Monday, November 30, 2015

Published Research on Physical Demands during Ultimate Game

As we wait for player tracking data to be released by a pro ultimate league, here's research that was recently published.

In the December 2015 issue of Journal of Strength & Conditioning Research (the official research journal for National Strength & Conditioning Association), an article titled "Physical Demands in Competitive Ultimate Frisbee" was written by Peter Krustrup and Magni Mohr. The research studied an ultimate game between 2 teams of male "athletes" from University of Exeter Ultimate Club documenting heart rate, traveled distance, and "high-intensity running" (which is different than sprinting).

Abstract: The objective was to study game demands in competitive ultimate Frisbee by performing match analysis during a game. Thirteen moderately trained (Yo-Yo intermittent recovery test levels 1 and 2 [Yo-Yo IR1 and IR2] performance: 1790 ± 382 m and 657 ± 225 m, respectively) competitive male ultimate Frisbee athletes played a game in which activity profile using Global Positioning System (GPS) technology and heart rate (HR) were recorded. Game HRmean and HRpeak were 82 ± 2% and 99 ± 1% of maximum heart rate, respectively. Total game distance was 4.70 ± 0.47 km, of which 0.63 ± 0.14 km was high-intensity running and 0.21 ± 0.11 km was sprinting. In the second half, 10% less (p ≤ 0.05) ground was covered with high-intensity running compared with the first half (0.28 ± 0.08 km vs. 0.31 ± 0.07 km). Less (43–47%; p ≤ 0.05) high-intensity running was performed in the third 9-minute period of each half compared with the first two 9-minute periods of the same half. Players performed 17.4 ± 5.7 sprints during the match. Yo-Yo IR2 performance correlated to the amount of high-intensity running in the last 9 minutes of both halves (r = 0.69, p ≤ 0.05), whereas Yo-Yo IR1 performance correlated with total sprint distance (r = 0.74, p ≤ 0.05). Ultimate Frisbee is an intense intermittent team sport with high cardiovascular loading and clear indications of fatigue toward the end of each half. Yo-Yo IR test performances correlate with physical match performance.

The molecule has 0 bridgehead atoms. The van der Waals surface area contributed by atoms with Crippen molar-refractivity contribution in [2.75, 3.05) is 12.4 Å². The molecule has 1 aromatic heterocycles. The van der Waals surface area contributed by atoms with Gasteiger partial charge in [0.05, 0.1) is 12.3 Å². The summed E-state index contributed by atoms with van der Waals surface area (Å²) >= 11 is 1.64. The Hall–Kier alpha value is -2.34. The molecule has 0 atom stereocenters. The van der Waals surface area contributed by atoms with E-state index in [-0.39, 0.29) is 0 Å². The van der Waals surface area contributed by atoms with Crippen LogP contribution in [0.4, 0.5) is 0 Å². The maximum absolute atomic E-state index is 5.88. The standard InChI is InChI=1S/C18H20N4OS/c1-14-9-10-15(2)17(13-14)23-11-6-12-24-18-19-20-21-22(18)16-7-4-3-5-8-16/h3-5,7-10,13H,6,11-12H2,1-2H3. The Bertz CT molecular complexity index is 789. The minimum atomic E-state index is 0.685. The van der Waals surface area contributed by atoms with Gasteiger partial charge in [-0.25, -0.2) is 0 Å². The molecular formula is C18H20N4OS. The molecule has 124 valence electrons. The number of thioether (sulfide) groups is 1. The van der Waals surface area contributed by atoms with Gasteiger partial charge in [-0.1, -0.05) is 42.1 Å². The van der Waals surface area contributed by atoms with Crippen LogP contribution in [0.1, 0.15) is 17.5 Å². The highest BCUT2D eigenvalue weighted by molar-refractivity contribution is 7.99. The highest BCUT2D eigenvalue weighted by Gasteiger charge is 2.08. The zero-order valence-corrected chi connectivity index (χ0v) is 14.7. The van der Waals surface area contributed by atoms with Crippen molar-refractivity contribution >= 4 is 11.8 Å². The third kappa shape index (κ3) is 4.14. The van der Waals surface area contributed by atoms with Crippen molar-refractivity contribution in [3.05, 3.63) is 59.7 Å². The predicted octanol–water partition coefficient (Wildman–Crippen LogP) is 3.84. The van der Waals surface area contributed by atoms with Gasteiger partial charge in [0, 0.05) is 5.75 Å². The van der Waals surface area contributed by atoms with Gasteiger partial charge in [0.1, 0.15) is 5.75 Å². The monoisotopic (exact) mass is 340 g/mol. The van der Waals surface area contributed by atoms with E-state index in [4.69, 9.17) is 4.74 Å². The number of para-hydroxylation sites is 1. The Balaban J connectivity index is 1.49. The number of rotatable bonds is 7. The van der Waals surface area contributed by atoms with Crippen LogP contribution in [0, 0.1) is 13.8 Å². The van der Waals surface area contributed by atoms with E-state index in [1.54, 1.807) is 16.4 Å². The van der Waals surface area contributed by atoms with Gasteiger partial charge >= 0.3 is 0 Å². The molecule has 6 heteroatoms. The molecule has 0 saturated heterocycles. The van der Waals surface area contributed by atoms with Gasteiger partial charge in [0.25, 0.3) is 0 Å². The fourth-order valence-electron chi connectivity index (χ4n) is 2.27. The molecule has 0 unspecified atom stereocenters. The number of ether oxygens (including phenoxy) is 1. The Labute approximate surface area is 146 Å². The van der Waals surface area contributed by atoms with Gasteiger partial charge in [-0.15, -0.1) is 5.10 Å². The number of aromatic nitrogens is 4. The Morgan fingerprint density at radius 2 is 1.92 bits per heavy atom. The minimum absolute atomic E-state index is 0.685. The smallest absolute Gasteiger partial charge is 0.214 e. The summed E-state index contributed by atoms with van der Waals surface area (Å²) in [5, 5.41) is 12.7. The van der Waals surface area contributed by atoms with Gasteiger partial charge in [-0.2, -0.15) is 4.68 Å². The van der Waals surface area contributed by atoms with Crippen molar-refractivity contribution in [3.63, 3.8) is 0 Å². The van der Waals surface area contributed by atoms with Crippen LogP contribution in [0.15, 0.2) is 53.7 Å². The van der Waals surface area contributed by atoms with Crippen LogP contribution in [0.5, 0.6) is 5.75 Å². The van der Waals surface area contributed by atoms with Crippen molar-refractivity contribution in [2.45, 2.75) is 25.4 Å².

• The study claims to be the first to examine the activity profile and cardiovascular loading during a competitive ultimate game. 
  • The study began with 15 participants, but data drew from 13 - due to injuries. 
  • Of the 54 minutes of game time, 26.6 +/- 5 minutes was spent above 90% maximum heart rate.
  • Conclusion: High-intensity intermittent training regimes, such as an aerobic high-intensity training and speed endurance training, should therefore be given high priority in the physical preparation of ultimate athletes.

[Thanks to Sam for lending a copy of the article.]

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